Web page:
Anyway, the soy was a hit during the fair – we sold a cup of soy milk and tortilla for $.25 and ended up making about $10-$15.

10.18.09 – Aerobicos!!
Friday night we started the first aerobics class in Los Tillales. I wasn’t sure if anyone was going to show up, but about 15 people came - basically on time too. So we agreed to do class every Wednesday and Friday at 7pm. If anyone reading this is ever in the area – be sure to stop by! You don’t want to miss it! I’m quite the instructor…I’m sure those of you back home can appreciate that picture. What I really need is a tv and dvd player so I can pop in a dance-therapy class. I am accepting Christmas presents!

Wednesday, September 30, 2009

Que Paso Con Septiembre?

Its hard to believe an entire month has passed by again – September literally flew. I had charlas every day, sometimes twice a day and seemed to be rushing to other meetings in the mornings as well. Looking at my calendar I feel pretty accomplished. And yes, I’m going to gloat about this feeling for a moment because it’s the first time I’ve felt like I’ve done anything since arriving. I usually get caught up in the daily miscommunications and feel like I’m not making a difference here at all. I don’t know what the people in the Corazon Feliz communities think about my charlas, but they say they understand me and they participate, so hopefully they’re learning something.

Also, another exciting bit of work news – another volunteer and friend, Alea, and I printed the first edition of a magazine – “Salud y Bienestar.” It’s a monthly magazine about health issues in the community, interesting little factoids about the community, and an entertainment section that featured none other than Michael Jackson. We’re printing the mag and selling it in our respective cantons in hopes of raising money for additional projects.

Themes from the month of September include:

Daily miscommunications ranging from silly things like confusing “bono” (welfare checks) with “abono” (fertilizer) to more serious problems with scheduling who is going to what community and when.

Watching my host grandmother and aunt kill a chicken by slitting its neck and then pluck it, skin it, rip out the insides, and chop it up into pieces more recognizable to me like legs and thighs.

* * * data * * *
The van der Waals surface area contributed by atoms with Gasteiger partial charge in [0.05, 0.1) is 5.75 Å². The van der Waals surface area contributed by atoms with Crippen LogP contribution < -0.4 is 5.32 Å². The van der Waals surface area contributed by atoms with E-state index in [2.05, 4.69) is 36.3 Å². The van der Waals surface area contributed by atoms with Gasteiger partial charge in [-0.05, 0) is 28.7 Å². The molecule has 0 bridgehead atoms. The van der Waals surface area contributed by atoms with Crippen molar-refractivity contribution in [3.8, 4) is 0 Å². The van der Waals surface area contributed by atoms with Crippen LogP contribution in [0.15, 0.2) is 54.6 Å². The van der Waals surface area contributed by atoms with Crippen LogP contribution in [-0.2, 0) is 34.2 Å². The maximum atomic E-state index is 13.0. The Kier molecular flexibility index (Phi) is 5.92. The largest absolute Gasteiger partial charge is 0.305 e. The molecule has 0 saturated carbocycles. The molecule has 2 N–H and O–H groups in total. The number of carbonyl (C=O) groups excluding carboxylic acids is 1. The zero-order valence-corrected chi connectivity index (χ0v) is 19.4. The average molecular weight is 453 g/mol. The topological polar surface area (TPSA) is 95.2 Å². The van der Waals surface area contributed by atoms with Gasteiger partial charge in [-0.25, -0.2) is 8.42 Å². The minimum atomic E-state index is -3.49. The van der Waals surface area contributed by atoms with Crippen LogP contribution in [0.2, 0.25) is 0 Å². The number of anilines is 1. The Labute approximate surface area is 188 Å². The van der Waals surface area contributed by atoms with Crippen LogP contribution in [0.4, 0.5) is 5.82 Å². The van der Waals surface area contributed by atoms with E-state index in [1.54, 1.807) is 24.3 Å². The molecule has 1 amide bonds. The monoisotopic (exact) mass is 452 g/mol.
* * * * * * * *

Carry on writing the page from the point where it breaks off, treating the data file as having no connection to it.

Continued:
Attending my first community baile (dance) and dancing until 4 AM. The fiestas here never end. The next morning I had a health fair in Sucre at 8 AM, and while driving into town at 7:30 AM I saw 2 guys just leaving! The dances here are different than in the states – first of all, everyone dances – it doesn’t matter where, in the streets, in someone’s backyard, in a school – everyone and everywhere. And there are steps – the simplest is like you’re marching in place or slightly to the right, middle, left, then back again – and then there are actual dances like salsa, meringue, cumbia, Don’t ask me when you dance which one, but somehow everyone here knows and I just follow along.

El Paro (the stoppage) – the indigenous population is protesting different proposals of Correa – a potable water system in the Sierra, education reforms, and one other I can’t remember - throughout the country. The protests are bigger and more problematic in larger cities, but Portoviejo has had some problems with student protesters. Correa wants every teacher to take an exam evaluating whether or not they actually know what they’re talking about and are fit to be professors. Who could disagree with this? UNE, like the teachers union here is who. They don’t want to take these exams, so professors and students have been protesting and classes have been cancelled. Yesterday, in anticipation of the protests, things basically shut down. People didn’t have work because there were no buses or cars traveling to Portoviejo. The bar across the street was open bright and early – before I even rolled out of bed at 8 AM! PCV are on travel restriction…which sucks because the ½ marathon is this weekend in Guayaquil! I’m not sure if we’ll be able to go. Lindsey, Ali, and I are supposed to be visiting JCov and running in the race!! It was our something to look forward to this past month.

Tuesday, September 15, 2009

My First, and Hopefully Last Security Problem!

2 kids just tried to rob me! Like 30 minutes ago in Portoviejo. They couldn´t have been more than 12 years old. Those little $%"& didnt get anything though. I´m so mad at myself for even letting it happen because I felt like something was wrong and I should have ducked into a store, but instead I kept walking over a bridge even though they were trying to talk to me and followed me when I crossed to the other side. Then the one tried to yank my purse off of me, but it didnt break and I hit him and yelled at him. So him and his friend just ran away. It was on this bridge and a ton of people were around. I looked for a cop, but didn´t see one. So another attempted crime goes unpunished...I was shaken up at first, but am settling down now that I´m in an internet cafe where I feel safe. Hopefully this is the first and last incident of this kind...

Monday, September 7, 2009

Long Overdue Update from the Past Month

Tech Trip – July 19ish